Strengthening nursing to achieve better outcomes for Long-Term Care

Strengthening nursing to achieve better outcomes for Long-Term Care

Posted on March 14, 2019

Ahead of the EPSCO meeting, on 15 March, the EFN is reminding the EU Employment, Social Policy, Health & Consumer Affairs Council that it is key to strengthen the nursing profession to achieve better outcomes for Long-Term Care (LTC).

Reflecting on the Country Reports for the 2019 European Semester we can say that there are some improvements as regards health system reforms, better effectiveness, accessibility, and resilience. Many EU Member States are making continuous efforts to re-focus health systems towards preventive care, whilst bolstering primary care and better coordination across care settings. Within these developments, nurses are co-designers as end-users, and their best practices and evidence in these country reports help finding concrete frontline solutions. However, the Country Reports for many Member States still highlight persisting challenges in health outcomes with unmet needs increasing.  It is therefore crucial to:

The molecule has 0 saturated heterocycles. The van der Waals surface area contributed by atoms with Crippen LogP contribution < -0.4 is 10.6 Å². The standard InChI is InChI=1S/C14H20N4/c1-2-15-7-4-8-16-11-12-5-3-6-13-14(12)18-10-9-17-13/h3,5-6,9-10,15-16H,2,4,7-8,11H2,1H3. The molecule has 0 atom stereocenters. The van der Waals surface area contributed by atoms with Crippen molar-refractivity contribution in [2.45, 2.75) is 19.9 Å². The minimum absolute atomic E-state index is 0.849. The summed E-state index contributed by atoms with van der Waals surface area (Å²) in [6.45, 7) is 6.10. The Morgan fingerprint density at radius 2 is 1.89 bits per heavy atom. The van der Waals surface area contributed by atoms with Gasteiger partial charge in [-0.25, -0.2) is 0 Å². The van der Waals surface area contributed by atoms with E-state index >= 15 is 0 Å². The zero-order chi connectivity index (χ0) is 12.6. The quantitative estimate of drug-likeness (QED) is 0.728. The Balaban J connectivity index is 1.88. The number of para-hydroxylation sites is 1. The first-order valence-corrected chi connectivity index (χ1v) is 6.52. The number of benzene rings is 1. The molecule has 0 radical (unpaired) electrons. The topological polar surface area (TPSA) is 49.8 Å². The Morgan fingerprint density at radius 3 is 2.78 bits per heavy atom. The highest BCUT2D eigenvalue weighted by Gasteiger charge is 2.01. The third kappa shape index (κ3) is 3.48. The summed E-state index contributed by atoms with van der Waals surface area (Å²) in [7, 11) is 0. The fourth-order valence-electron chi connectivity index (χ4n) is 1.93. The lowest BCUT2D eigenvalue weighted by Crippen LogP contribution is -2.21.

• To address urgently significant risks in strategic planning by EU institutions and Member States;
  • To make sure the European Semester is better understood by and connected to local realities, needs, and communities;
  • To have more effective investments in public health and that LTC offers significant gains towards achievement of European Semester and global Sustainable Development Goals.

Taking this debate to the next step, and based on the EFN Policy Statement and Position Paper, the EFN members will take forward the European Semester work in three main ways, during the EFN April General Assembly, to take place in Brussels:

  • By sharing best practices and engaging EFN members in building knowledge and effective interventions to help meet the targets at EU, National and local levels;
  • By working with the EU Institutions, in particular with the European Commission, to build capacity and share innovative approaches led by nurses;
  • By finding EU solutions related to LTC.

In the last years, the European Commission has put efforts in better integrating the social dimension in the country analysis, with a stronger attention to the healthcare aspects, as:

  • Chronic diseases
  • Long-term care
  • Inefficiencies in the hospital sector
  • Discontinuation between primary and secondary care
  • Sustainability of the health systems
  • Workforce (workforce planning, education, etc.)

The European Semester is an annual process undertaken by the European Commission aiming to provide a framework for the coordination of national policies across the EU, and allowing the EU countries to discuss their plans and monitor progress at specific times throughout the year. Based on the country reports, the Commission proposes a number of recommendations to countries in order to help them prioritise the actions they need to take to achieve the EU’s long-term strategy for jobs and growth.